I'm excited that I connected with others on the art of tarot reading for problem solving via the first post in this series, thank you for the comments! I started casually playing with my deck five weeks ago (pictured: the first day my roommate and I used her deck, the candle wax and cat fur got all over the fabric I use as a photo backdrop!) and feel like I had the card meanings mostly memorized in three weeks. More importantly, I can lay them out and (usually) quickly interpret them.
The first time using a deck is daunting. The cards may as well have been undecipherable alien pictograms my first try, and as a mostly-secular person, but former catholic, the pentagram and Devil cards hit a panic button buried deep within; mayday! Fortunately, the beginning confusing stage is the best one to be at for interpreting your cards. Sans pre-conceptions you can really use your cards for self-discovery and productive problem solving. I believe it's helpful for every reader to eventually know the card's historical meanings and uses, but it's also important to create your own personal meaning for each card. To use your cards for intuitive problem solving it's almost vital.
The following exercises are good for learning to use the deck intuitively for problem solving, and self-discovery without having to know each card's literal meaning. Designate a fresh new notebook for your tarot reading and take notes as you learn and go along.
1) Lay out the deck in numerical order. Write your first impressions of the deck as a whole. Be detailed here. Do you see an overall story unfolding when you follow the cards in order? What is it? What pops out at you? What colors pop out at you? What colors are in the deck? And what personal meaning do those cards have for you? What is the general symbolic meaning of the colors from a chromotherapy perspective? What symbols pop out? Go for as long as you'd like with this exercise.
2) Pick apart every element of the cards in order, one at a time. You can do several at once or one a day. First notice the person on the card and/or the action taking place. What do you think's happening? Often the card's meanings are literal. What do you think that card could predict? Record all of your thought and ideas about the card, your initial intuitive impressions are important for how you'll use them to interpret and find solutions to problems in your life.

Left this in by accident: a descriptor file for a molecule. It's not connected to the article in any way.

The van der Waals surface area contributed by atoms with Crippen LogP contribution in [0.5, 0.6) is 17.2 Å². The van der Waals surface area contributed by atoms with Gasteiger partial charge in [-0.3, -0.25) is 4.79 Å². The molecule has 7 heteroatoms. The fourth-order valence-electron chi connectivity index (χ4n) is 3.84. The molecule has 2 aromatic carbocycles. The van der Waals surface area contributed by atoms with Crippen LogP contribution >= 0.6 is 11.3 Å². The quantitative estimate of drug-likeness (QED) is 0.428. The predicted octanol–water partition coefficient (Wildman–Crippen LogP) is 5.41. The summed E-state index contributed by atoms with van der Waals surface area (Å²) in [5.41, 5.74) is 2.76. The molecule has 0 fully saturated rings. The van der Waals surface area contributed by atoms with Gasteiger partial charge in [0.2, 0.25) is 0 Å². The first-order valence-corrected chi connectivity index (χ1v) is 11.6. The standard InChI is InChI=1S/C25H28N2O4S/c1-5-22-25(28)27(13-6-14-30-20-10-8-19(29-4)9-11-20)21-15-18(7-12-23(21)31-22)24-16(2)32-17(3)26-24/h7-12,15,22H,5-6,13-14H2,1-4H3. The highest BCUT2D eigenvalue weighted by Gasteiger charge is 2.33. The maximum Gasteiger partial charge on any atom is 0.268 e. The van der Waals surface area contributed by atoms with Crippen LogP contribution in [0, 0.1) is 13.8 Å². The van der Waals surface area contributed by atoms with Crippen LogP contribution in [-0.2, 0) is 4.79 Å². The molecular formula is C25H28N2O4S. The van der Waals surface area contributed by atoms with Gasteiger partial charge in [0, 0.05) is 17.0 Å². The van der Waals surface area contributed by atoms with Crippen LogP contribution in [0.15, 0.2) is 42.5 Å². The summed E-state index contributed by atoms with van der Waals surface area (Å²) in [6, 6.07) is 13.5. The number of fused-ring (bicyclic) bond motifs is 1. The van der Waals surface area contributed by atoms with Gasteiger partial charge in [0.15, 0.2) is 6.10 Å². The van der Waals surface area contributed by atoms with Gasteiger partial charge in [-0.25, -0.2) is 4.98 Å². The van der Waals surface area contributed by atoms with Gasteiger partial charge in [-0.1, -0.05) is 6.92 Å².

3) Pick one card per day asking "What might I experience today?" when you draw it. At the end of day try to decipher how what happened that day could relate to the card you drew. Over time, you'll have a comprehensive library of real-life experiences for each Tarot card which will bring deeper meaning and insight to your Tarot readings.
Just for this beginning stage of learning the cards, put down the books, and simply relax and figure out your own interpretation for each card. It doesn’t matter if your interpretations end up being different from what you'll read about a card in books or online. Sitting with your cards and a fresh Tarot Interpretation notebook is a relaxing way to start or end the day and figure out the cards- and yourself! If you try it, let me know how it works for you! And of course, feel free to comment or e-mail me with question anytime.
See Also: Five Ways Tarot Cards Can Help Your Toughest Business Decision-Making Problems